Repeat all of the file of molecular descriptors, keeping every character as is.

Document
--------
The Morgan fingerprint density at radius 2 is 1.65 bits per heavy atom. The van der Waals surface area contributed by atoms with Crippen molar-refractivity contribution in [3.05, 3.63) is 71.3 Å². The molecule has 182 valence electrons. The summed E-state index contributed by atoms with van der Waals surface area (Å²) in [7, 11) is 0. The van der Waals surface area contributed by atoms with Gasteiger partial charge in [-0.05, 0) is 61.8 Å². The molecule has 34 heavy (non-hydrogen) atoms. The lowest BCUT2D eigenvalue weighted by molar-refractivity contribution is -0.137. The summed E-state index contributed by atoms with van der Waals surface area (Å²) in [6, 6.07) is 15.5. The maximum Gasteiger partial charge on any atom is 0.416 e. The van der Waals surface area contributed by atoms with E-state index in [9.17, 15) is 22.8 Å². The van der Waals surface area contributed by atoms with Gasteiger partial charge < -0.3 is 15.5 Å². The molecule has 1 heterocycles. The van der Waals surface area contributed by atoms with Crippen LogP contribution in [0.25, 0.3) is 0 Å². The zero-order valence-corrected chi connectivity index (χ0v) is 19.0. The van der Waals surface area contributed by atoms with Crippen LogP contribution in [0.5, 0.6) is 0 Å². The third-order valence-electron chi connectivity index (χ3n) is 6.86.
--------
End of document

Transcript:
The Morgan fingerprint density at radius 2 is 1.65 bits per heavy atom. The van der Waals surface area contributed by atoms with Crippen molar-refractivity contribution in [3.05, 3.63) is 71.3 Å². The molecule has 182 valence electrons. The summed E-state index contributed by atoms with van der Waals surface area (Å²) in [7, 11) is 0. The van der Waals surface area contributed by atoms with Gasteiger partial charge in [-0.05, 0) is 61.8 Å². The molecule has 34 heavy (non-hydrogen) atoms. The lowest BCUT2D eigenvalue weighted by molar-refractivity contribution is -0.137. The summed E-state index contributed by atoms with van der Waals surface area (Å²) in [6, 6.07) is 15.5. The maximum Gasteiger partial charge on any atom is 0.416 e. The van der Waals surface area contributed by atoms with E-state index in [9.17, 15) is 22.8 Å². The van der Waals surface area contributed by atoms with Gasteiger partial charge < -0.3 is 15.5 Å². The molecule has 1 heterocycles. The van der Waals surface area contributed by atoms with Crippen LogP contribution in [0.25, 0.3) is 0 Å². The zero-order valence-corrected chi connectivity index (χ0v) is 19.0. The van der Waals surface area contributed by atoms with Crippen LogP contribution in [0.5, 0.6) is 0 Å². The third-order valence-electron chi connectivity index (χ3n) is 6.86.